# Even Splits Codechef Solution

### We Are Discuss About CODECHEF SOLUTION

Even Splits Codechef Solution

## Problem

You are given a binary string S of length N. You can perform the following operation on it:

• Pick any non-empty even-length subsequence of the string.
• Suppose the subsequence has length 2k. Then, move the first k characters to the beginning of S and the other k to the end of S (without changing their order).

For example, suppose S = 01100101110. Here are some moves you can make (the chosen subsequence is marked in red):

• 0\textcolor{red}{1}10\textcolor{red}{0}101110 \to \textcolor{red}{1}010101110\textcolor{red}{0}
• 01\textcolor{red}{10}01\textcolor{red}{0}1\textcolor{red}{1}10 \to \textcolor{red}{10}0101110\textcolor{red}{01}
• 011\textcolor{red}{00101110} \to \textcolor{red}{0010}011\textcolor{red}{1110}

What is the lexicographically smallest string that can be obtained after performing this operation several (possibly, zero) times?

Note: A binary string A is said to be lexicographically smaller than another binary string B of the same length if there exists an index i such that:

• A_1 = B_1, A_2 = B_2, \ldots, A_{i-1} = B_{i-1}
• A_i = 0 and B_i = 1.

### Input Format

• The first line of input will contain a single integer T, denoting the number of test cases. The description of the test cases follows.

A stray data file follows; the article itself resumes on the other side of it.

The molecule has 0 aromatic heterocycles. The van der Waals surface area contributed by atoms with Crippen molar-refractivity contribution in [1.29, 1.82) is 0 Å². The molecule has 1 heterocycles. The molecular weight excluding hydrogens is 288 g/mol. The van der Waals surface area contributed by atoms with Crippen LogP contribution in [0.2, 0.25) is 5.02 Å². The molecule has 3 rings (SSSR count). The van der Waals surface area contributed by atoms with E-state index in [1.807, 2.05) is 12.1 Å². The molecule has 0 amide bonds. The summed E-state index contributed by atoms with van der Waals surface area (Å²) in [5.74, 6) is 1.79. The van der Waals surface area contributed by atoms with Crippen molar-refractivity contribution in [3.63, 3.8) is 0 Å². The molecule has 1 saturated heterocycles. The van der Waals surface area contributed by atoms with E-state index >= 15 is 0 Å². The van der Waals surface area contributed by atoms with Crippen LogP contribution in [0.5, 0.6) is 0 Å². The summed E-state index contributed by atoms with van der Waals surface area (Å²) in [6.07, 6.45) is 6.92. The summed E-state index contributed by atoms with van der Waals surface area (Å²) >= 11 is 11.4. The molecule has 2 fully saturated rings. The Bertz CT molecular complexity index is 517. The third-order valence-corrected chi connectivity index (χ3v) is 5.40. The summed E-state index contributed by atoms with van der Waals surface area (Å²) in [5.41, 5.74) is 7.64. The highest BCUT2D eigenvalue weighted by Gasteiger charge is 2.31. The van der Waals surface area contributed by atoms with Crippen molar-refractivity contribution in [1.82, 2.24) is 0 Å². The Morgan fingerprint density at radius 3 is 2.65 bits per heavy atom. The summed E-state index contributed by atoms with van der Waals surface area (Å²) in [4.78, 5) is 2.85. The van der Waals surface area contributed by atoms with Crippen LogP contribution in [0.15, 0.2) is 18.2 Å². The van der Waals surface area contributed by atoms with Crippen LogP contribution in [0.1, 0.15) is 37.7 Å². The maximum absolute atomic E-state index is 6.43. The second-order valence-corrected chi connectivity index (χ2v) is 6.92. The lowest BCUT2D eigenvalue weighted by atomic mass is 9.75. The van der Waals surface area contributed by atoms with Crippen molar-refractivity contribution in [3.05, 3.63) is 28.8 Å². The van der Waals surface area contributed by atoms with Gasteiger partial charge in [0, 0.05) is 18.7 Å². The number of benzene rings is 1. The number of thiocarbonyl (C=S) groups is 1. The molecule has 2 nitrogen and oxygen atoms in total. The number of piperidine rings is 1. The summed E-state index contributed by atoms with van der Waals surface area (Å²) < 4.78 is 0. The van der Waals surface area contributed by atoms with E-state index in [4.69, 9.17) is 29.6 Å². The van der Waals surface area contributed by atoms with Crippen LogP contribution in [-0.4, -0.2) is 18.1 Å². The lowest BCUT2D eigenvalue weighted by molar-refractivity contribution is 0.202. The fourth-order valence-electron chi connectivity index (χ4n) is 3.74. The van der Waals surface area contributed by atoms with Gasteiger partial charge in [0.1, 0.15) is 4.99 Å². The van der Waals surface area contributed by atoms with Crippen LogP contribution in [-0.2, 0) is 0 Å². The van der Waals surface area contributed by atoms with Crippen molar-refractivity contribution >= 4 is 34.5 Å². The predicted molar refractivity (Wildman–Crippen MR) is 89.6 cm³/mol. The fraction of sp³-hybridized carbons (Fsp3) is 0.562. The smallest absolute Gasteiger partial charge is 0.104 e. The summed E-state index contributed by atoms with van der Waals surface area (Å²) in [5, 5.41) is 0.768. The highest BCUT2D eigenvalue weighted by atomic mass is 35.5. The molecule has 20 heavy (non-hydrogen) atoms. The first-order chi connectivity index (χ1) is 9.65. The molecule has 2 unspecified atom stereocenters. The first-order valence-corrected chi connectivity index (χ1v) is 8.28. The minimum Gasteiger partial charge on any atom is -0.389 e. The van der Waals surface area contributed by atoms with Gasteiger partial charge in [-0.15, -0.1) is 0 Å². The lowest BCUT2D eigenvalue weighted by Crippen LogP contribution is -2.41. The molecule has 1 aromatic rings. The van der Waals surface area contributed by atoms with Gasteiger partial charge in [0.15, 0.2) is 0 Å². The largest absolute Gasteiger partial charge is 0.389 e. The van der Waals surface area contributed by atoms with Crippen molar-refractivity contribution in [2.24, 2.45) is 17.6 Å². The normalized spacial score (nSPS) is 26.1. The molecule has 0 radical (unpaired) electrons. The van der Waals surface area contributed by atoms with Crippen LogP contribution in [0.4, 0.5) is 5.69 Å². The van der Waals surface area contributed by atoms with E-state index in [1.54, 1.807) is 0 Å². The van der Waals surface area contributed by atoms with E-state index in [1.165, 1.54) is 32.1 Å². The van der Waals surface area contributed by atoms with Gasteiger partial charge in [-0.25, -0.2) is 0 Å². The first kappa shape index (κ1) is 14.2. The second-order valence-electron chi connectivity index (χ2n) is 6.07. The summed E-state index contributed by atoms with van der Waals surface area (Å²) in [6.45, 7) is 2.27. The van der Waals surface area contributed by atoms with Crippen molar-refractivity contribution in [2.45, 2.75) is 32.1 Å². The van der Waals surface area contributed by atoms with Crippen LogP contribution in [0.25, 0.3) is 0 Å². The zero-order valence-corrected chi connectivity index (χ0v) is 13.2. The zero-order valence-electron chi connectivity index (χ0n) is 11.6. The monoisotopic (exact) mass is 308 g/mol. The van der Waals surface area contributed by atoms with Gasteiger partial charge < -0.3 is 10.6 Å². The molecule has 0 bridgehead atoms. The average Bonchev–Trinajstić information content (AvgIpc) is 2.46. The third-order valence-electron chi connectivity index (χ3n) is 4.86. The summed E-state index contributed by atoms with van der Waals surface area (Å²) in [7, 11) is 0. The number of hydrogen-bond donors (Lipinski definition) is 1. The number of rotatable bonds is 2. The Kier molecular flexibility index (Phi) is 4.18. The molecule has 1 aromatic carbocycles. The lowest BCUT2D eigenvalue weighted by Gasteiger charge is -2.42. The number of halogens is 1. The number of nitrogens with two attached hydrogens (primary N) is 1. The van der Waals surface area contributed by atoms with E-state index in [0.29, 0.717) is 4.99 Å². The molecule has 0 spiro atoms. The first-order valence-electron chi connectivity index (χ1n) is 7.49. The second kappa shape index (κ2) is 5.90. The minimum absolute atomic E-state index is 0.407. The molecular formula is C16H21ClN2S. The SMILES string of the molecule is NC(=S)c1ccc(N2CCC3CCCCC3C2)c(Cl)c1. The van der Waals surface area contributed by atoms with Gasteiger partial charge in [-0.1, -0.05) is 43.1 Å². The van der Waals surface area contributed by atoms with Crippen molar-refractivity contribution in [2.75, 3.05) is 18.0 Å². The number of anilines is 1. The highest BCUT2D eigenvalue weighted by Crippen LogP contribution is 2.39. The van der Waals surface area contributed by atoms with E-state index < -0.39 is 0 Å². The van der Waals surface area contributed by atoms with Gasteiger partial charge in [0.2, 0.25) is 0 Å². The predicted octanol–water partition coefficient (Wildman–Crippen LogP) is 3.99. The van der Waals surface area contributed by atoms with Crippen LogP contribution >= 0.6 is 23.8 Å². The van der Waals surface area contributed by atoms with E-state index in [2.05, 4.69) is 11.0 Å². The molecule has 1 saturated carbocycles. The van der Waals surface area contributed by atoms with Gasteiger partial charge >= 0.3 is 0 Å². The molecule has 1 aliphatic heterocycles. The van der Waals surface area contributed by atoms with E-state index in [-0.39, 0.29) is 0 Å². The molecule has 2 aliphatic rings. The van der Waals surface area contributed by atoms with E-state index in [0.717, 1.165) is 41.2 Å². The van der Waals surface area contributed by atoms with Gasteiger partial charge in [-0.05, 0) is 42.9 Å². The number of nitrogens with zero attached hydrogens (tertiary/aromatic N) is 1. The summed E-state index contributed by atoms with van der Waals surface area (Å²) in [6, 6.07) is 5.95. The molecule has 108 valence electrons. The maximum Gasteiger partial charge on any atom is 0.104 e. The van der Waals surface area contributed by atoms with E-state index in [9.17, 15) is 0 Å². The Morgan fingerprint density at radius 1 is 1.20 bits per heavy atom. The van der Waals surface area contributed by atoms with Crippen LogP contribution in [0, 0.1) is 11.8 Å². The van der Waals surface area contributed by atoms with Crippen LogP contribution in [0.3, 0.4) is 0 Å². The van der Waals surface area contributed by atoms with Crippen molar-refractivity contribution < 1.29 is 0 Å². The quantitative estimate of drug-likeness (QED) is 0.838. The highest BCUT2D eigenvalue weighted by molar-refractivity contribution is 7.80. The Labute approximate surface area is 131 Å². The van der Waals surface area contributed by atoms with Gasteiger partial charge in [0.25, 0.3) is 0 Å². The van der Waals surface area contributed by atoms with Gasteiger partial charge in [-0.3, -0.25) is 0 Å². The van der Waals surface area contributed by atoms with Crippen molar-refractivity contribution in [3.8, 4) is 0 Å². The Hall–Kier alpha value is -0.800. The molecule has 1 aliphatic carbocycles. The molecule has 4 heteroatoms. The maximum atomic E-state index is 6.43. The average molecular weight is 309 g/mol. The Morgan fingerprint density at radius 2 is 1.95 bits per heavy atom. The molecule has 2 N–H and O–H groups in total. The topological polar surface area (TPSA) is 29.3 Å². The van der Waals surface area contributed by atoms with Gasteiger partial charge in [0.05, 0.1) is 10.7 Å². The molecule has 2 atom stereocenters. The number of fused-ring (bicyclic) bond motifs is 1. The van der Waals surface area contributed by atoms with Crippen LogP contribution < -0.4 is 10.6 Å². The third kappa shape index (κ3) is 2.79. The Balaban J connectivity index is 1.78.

• Each test case consists of two lines of input.
• The first line of each test case contains a single integer N, the length of string S.
• The second line contains a binary string of length N.

### Output Format

For each testcase, output a single line containing the lexicographically shortest binary string that can be obtained by performing the given operation several times.

### Constraints

• 1 \leq T \leq 10^5
• 1 \leq N \leq 2\cdot 10^5
• S is a binary string, i.e, contains only the characters 0 and 1.
• The sum of N across all test cases won’t exceed 2\cdot 10^5.

### Sample 1:

Input

Output

4
2
10
4
1001
5
11111
7
0010100

10
0011
11111
0000011


### Explanation:

Test case 1: There’s only one move possible, and it gives back the original string when made. So, S cannot be changed, and the answer is 10.

Test case 2: Make the following moves:

• 1\textcolor{red}{0}0\textcolor{red}{1} \to \textcolor{red}{0}10\textcolor{red}{1}
• \textcolor{red}{01}01 \to \textcolor{red}{0}01\textcolor{red}{1}

This is the lexicographically smallest string.

Test case 3: Performing any move doesn’t change the string.

Test case 4: Make the move \textcolor{red}{001}0\textcolor{red}{1}00 \to \textcolor{red}{00}000\textcolor{red}{11}.

## SOLUTION

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